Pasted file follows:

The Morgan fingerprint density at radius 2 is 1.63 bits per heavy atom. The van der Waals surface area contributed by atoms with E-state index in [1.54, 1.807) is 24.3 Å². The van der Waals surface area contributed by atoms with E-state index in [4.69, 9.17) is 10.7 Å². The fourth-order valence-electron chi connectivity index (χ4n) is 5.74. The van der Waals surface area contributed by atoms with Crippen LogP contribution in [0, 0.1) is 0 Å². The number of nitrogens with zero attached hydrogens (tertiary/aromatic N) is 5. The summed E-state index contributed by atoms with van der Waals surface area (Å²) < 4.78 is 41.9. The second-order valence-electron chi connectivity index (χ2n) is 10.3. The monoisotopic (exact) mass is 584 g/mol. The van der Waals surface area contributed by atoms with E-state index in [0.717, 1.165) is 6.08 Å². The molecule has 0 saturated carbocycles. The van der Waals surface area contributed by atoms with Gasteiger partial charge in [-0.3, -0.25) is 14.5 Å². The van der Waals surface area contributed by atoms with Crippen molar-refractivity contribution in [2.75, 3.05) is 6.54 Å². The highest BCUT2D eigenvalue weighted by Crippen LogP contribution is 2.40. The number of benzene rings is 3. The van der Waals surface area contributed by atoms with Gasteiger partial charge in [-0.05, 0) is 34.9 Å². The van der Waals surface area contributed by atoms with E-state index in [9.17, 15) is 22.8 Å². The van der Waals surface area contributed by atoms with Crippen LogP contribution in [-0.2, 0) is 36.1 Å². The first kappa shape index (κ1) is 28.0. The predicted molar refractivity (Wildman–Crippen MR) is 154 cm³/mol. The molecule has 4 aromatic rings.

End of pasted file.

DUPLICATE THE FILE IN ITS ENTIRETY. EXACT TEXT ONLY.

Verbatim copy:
The Morgan fingerprint density at radius 2 is 1.63 bits per heavy atom. The van der Waals surface area contributed by atoms with E-state index in [1.54, 1.807) is 24.3 Å². The van der Waals surface area contributed by atoms with E-state index in [4.69, 9.17) is 10.7 Å². The fourth-order valence-electron chi connectivity index (χ4n) is 5.74. The van der Waals surface area contributed by atoms with Crippen LogP contribution in [0, 0.1) is 0 Å². The number of nitrogens with zero attached hydrogens (tertiary/aromatic N) is 5. The summed E-state index contributed by atoms with van der Waals surface area (Å²) < 4.78 is 41.9. The second-order valence-electron chi connectivity index (χ2n) is 10.3. The monoisotopic (exact) mass is 584 g/mol. The van der Waals surface area contributed by atoms with E-state index in [0.717, 1.165) is 6.08 Å². The molecule has 0 saturated carbocycles. The van der Waals surface area contributed by atoms with Gasteiger partial charge in [-0.3, -0.25) is 14.5 Å². The van der Waals surface area contributed by atoms with Crippen molar-refractivity contribution in [2.75, 3.05) is 6.54 Å². The highest BCUT2D eigenvalue weighted by Crippen LogP contribution is 2.40. The number of benzene rings is 3. The van der Waals surface area contributed by atoms with Gasteiger partial charge in [-0.05, 0) is 34.9 Å². The van der Waals surface area contributed by atoms with E-state index in [9.17, 15) is 22.8 Å². The van der Waals surface area contributed by atoms with Crippen LogP contribution in [-0.2, 0) is 36.1 Å². The first kappa shape index (κ1) is 28.0. The predicted molar refractivity (Wildman–Crippen MR) is 154 cm³/mol. The molecule has 4 aromatic rings.